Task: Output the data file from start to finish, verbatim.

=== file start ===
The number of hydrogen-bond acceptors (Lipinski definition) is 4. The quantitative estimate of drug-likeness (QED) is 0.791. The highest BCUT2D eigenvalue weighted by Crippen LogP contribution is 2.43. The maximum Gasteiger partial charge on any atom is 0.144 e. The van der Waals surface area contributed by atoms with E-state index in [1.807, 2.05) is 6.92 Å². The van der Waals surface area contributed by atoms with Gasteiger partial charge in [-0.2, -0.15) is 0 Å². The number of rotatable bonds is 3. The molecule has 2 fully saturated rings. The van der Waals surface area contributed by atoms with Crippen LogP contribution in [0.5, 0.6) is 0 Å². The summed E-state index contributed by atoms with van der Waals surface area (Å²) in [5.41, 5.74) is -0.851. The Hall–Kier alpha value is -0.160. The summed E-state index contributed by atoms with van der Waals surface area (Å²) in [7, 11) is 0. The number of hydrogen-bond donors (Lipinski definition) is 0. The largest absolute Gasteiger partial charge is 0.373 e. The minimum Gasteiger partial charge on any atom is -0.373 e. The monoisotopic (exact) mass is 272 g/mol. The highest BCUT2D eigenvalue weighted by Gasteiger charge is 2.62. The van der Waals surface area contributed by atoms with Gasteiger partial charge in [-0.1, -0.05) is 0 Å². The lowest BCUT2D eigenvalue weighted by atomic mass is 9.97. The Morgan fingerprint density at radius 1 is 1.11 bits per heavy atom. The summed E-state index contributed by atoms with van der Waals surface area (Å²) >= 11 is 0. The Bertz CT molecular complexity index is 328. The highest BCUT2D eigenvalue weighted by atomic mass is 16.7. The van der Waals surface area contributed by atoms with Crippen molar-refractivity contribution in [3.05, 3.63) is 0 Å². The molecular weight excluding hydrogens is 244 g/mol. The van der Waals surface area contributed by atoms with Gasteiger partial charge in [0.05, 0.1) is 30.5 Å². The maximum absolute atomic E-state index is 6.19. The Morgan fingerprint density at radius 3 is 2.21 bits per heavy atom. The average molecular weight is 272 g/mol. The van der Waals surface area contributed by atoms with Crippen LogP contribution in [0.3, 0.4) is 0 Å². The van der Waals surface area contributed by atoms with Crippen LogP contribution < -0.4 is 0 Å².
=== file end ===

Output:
The number of hydrogen-bond acceptors (Lipinski definition) is 4. The quantitative estimate of drug-likeness (QED) is 0.791. The highest BCUT2D eigenvalue weighted by Crippen LogP contribution is 2.43. The maximum Gasteiger partial charge on any atom is 0.144 e. The van der Waals surface area contributed by atoms with E-state index in [1.807, 2.05) is 6.92 Å². The van der Waals surface area contributed by atoms with Gasteiger partial charge in [-0.2, -0.15) is 0 Å². The number of rotatable bonds is 3. The molecule has 2 fully saturated rings. The van der Waals surface area contributed by atoms with Crippen LogP contribution in [0.5, 0.6) is 0 Å². The summed E-state index contributed by atoms with van der Waals surface area (Å²) in [5.41, 5.74) is -0.851. The Hall–Kier alpha value is -0.160. The summed E-state index contributed by atoms with van der Waals surface area (Å²) in [7, 11) is 0. The number of hydrogen-bond donors (Lipinski definition) is 0. The largest absolute Gasteiger partial charge is 0.373 e. The minimum Gasteiger partial charge on any atom is -0.373 e. The monoisotopic (exact) mass is 272 g/mol. The highest BCUT2D eigenvalue weighted by Gasteiger charge is 2.62. The van der Waals surface area contributed by atoms with Gasteiger partial charge in [-0.1, -0.05) is 0 Å². The lowest BCUT2D eigenvalue weighted by atomic mass is 9.97. The Morgan fingerprint density at radius 1 is 1.11 bits per heavy atom. The summed E-state index contributed by atoms with van der Waals surface area (Å²) >= 11 is 0. The Bertz CT molecular complexity index is 328. The highest BCUT2D eigenvalue weighted by atomic mass is 16.7. The van der Waals surface area contributed by atoms with Crippen molar-refractivity contribution in [3.05, 3.63) is 0 Å². The molecular weight excluding hydrogens is 244 g/mol. The van der Waals surface area contributed by atoms with Gasteiger partial charge in [0.05, 0.1) is 30.5 Å². The maximum absolute atomic E-state index is 6.19. The Morgan fingerprint density at radius 3 is 2.21 bits per heavy atom. The average molecular weight is 272 g/mol. The van der Waals surface area contributed by atoms with Crippen LogP contribution in [0.3, 0.4) is 0 Å². The van der Waals surface area contributed by atoms with Crippen LogP contribution < -0.4 is 0 Å².